The FCC is clearing its decks, so to speak, of pirate fines.
In two days, the commission has announced or upheld a total of $67,000 in fines to four people for operating unlicensed radio stations in separate cases, and it issued another $4,000 proposed fine to one ham operator for using an unauthorized frequency.
Books by iStockphoto Rafa Irusta
Two Boston-area cases progressed to the level of forfeiture orders because the FCC says neither Robert Brown nor Lloyd Morris responded to Notices of Apparent Liability for $15,000 each. The notices were issued to Brown and Morris in October of 2010. They have 30 days to pay or the FCC says it may turn the cases over to the Justice Department for collection.
The next two cases occur in Florida. The FCC decided Fritzner Lindor is apparently liable for a $15,000 fine after Tampa office agents traced an unauthorized signal operating on 94.7 MHz in Orange Park to his home. During an inspection in June of 2010, the commission says he admitted he bought a transmitter and operated the station without a license. Involved in broadcasting for 19 years, he knew his actions violated the Communications Act, according to the agency. He has 30 days to appeal or pay.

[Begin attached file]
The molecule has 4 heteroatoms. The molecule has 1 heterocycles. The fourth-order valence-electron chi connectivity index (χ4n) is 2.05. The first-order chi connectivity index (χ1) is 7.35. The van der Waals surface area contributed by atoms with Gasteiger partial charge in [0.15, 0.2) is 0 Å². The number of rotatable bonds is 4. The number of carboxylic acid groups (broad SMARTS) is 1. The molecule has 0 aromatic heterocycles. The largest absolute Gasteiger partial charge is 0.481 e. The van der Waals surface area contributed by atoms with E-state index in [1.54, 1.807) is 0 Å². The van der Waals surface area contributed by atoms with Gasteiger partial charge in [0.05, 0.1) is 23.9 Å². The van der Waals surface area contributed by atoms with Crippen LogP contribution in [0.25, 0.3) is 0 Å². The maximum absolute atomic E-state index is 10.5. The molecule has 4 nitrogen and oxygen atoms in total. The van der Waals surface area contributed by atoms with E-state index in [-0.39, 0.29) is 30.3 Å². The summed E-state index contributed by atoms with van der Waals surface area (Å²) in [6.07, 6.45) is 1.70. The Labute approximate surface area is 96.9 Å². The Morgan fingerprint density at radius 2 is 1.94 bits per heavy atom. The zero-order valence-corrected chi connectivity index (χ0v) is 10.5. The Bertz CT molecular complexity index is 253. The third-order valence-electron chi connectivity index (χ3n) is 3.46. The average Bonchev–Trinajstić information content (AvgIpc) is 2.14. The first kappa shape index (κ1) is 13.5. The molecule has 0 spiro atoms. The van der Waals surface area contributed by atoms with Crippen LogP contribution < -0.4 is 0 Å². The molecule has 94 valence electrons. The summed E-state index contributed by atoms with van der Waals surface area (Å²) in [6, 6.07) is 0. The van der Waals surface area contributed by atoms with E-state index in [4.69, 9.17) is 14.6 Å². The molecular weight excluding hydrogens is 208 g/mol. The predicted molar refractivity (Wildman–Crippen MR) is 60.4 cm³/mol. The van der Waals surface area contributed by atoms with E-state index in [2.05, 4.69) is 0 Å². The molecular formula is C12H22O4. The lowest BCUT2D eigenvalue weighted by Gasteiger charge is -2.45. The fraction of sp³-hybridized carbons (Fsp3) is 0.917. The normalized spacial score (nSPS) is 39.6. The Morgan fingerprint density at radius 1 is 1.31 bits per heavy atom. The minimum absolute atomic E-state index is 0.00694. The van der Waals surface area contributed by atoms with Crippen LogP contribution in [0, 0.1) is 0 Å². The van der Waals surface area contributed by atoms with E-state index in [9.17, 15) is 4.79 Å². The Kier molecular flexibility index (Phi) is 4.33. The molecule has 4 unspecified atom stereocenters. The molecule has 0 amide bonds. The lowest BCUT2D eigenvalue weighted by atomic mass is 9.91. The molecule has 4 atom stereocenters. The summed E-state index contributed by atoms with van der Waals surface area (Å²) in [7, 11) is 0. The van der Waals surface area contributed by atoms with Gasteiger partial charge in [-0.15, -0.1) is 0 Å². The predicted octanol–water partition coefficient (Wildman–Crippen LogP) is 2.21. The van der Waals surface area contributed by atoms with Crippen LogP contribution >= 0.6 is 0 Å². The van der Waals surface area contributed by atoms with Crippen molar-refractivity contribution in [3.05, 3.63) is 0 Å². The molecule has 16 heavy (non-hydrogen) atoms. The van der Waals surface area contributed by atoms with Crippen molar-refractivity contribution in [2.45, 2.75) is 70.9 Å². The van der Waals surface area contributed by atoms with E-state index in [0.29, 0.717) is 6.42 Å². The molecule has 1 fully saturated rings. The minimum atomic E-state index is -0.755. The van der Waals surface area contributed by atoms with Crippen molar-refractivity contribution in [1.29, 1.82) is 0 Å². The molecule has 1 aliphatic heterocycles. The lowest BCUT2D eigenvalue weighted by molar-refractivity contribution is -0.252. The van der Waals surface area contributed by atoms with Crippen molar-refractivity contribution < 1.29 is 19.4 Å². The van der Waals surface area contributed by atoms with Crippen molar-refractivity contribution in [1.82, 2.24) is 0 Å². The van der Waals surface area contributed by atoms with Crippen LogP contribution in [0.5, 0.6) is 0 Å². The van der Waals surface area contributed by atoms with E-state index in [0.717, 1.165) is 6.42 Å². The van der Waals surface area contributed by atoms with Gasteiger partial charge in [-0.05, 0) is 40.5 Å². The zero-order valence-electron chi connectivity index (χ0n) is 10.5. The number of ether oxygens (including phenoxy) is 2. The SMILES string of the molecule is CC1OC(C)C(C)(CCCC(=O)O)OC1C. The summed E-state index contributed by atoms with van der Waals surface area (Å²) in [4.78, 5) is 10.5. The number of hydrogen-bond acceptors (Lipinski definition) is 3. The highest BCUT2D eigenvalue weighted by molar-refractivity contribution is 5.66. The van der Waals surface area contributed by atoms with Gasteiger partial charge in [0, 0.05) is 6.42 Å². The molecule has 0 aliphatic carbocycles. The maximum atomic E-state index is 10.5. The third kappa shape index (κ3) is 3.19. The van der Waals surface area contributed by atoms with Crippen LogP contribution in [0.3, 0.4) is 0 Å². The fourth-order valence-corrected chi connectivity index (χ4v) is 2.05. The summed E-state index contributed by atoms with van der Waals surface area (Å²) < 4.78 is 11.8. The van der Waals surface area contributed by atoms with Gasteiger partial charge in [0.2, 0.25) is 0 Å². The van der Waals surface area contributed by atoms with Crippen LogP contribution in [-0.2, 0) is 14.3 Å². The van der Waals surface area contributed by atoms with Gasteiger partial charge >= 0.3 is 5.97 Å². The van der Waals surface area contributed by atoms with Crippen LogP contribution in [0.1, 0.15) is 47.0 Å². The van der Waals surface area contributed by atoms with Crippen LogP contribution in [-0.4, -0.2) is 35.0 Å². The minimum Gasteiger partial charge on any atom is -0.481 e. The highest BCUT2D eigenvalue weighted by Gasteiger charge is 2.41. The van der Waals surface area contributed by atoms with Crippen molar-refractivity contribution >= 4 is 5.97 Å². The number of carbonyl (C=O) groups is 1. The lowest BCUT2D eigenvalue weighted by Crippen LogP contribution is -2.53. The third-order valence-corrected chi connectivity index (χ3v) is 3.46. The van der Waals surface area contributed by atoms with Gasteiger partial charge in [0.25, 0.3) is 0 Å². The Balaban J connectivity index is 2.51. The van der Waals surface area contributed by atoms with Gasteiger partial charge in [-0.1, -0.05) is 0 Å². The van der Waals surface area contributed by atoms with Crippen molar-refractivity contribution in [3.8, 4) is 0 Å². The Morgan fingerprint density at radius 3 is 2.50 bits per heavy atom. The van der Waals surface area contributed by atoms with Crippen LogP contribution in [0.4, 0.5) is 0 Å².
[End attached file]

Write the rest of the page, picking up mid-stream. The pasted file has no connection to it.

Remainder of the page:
In the second Florida case, the commission issued a proposed fine to Judith V. Smith of $22,000 for operating an unlicensed radio transmitter on 95.9 MHz in Miami, and for refusing to allow FCC agents to inspect the station, located in her home. “Gospel Reggae FM” also has a website named “Gospel Reggae FM.com.” In June of 2010, agents traced an unauthorized signal to her home. They say she opened the door, identified herself and refused to let them in. She then closed the door and turned off the transmitter. She has 30 days to appeal.
Finally, another fine is in a ham radio case. The commission affirmed a proposed fine of $4,000 against Jose Torres for operating his amateur station on an unauthorized frequency, 26.71 MHz. Torres is the licensee of Amateur Extra Class station N3TX in Philadelphia. The agency says he’d been warned about not operating on that frequency and fined $4,000 in 2009. He asked that the fine be reduced or cancelled, telling agents he wasn’t home during the alleged unauthorized operations in 2008 and submitted cellphone records to support his claim; Torres also submitted three years of federal tax returns to bolster his argument of an inability to pay. The FCC didn’t buy his arguments; field agents say they heard his voice on the unauthorized transmissions and that the cellphone records don’t prove he wasn’t at home, only that he wasn’t using his landline at the time.
— Leslie Stimson